Al Mohler has solidified his position as one of Evangelicalism’s most astute observers. His Atheism Remix will do nothing but confirm that fact. This fascinating book was originally a series of lectures delivered on the topic of atheism at Dallas Theological Seminary. Crossway has done all of us a favor by putting it in print.
Only somebody with their head in the sand will be unable to see that the “New Atheism” is gaining momentum and converts, primarily because of the writings of Richard Dawkins, Christopher Hitchens, Sam Harris, and Daniel Dennett. Hitchens is likely the most media savvy of the “Four Horsemen of the New Atheist Apocalypse,” but Dawkins is the undeniable head of the movement. With more-than-impressive book sales, it is indeed foolish to pretend that this is just a tempest in a teapot. It is not, and I feel more and more that there are two issues that modern preachers had better pay attention to: the new atheism and Islam.
Mohler’s book is a tight, cogent, careful summary of the four men and their respective arguments. Mohler feels that these men are to be taken seriously, for while self-proclaimed atheists do remain but a small portion of the population, this movement is gaining momentum and having an impact. Mohler highlights the difference between the new atheism and the old atheism by pointing to the evangelistic fervor of the new movement, as well as the fact that it lacks the kind of wistful sense of sorrow that some older atheists seem to have concerning the collapse of Christianity. The new atheists want to dance on the grave of Christianity, and they feel that the quicker we can get to the funeral, the better.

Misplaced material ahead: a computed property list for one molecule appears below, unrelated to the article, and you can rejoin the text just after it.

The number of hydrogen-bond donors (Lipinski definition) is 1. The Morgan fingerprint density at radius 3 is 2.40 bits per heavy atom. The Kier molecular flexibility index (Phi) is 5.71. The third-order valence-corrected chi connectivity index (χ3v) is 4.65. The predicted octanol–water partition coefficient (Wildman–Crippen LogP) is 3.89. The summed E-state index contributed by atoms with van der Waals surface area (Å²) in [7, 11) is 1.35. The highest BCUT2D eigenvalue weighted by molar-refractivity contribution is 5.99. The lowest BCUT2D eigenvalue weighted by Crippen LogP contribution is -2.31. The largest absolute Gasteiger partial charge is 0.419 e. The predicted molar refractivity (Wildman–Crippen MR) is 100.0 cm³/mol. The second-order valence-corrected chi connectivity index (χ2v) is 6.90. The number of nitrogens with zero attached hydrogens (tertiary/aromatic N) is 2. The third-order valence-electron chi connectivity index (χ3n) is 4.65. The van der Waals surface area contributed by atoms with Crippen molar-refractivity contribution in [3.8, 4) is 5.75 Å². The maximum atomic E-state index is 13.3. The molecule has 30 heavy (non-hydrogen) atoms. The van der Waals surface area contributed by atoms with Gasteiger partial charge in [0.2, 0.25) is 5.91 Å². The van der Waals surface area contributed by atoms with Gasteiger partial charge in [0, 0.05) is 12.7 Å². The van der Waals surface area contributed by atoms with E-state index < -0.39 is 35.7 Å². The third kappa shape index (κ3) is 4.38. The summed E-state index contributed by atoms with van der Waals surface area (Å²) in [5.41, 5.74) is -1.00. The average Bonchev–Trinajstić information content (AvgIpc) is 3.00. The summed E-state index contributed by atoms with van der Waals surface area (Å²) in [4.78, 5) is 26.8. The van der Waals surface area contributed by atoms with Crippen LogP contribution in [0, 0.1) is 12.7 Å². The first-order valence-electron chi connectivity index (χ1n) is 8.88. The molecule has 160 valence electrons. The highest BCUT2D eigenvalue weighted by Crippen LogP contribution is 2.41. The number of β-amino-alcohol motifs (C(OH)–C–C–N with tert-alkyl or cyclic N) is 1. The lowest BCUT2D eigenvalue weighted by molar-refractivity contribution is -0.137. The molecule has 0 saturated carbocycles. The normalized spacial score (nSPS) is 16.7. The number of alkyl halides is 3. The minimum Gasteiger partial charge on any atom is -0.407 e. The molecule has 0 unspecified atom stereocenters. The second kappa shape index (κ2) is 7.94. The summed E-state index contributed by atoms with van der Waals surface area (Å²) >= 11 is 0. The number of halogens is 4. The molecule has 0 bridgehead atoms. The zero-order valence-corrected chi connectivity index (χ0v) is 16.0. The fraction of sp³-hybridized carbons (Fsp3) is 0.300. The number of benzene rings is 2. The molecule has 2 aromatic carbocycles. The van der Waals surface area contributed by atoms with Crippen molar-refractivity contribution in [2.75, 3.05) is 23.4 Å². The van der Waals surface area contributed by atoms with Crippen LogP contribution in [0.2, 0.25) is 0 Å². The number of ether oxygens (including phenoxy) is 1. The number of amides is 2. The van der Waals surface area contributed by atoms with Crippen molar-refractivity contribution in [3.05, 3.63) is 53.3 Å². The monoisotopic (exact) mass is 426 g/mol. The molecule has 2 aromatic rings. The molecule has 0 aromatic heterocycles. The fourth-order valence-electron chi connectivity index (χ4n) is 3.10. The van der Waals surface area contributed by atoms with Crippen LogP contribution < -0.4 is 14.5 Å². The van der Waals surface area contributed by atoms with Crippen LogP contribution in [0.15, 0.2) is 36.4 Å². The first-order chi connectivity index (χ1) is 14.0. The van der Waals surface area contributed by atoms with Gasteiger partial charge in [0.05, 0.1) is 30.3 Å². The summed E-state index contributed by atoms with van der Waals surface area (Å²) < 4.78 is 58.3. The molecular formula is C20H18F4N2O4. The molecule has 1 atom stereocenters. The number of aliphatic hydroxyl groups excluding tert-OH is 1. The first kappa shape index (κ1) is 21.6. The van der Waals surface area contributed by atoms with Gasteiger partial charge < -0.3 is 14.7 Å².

After giving a summary of the men, their positions, and their major works, Mohler spends some time assessing and summarizing Alister McGrath’s response to Dawkins. This was helpful, even though I do occasionally feel that Mohler laps too often into mere book reviews. But that is, admittedly, a bit unfair: Mohler is trying, I think, to use the major works in the argument as indicative of the greater issues at stake, and I believe he sees in McGrath’s response to Dawkins a good example of the major problem with a lot of these works: that they are really just exercises in pop anti-theology that caricature in sad ways the Christianity they hate. Furthermore, Mohler wants to make it clear that these men are fundamentalists in their naturalism-run-amuck, and that they themselves are guilty of the same shoddy thinking that they seem to think dominates all of Christian life today.
If you want a great summary of and a helpful proposal for how to respond to this troubling movement, this is definitely the place to start.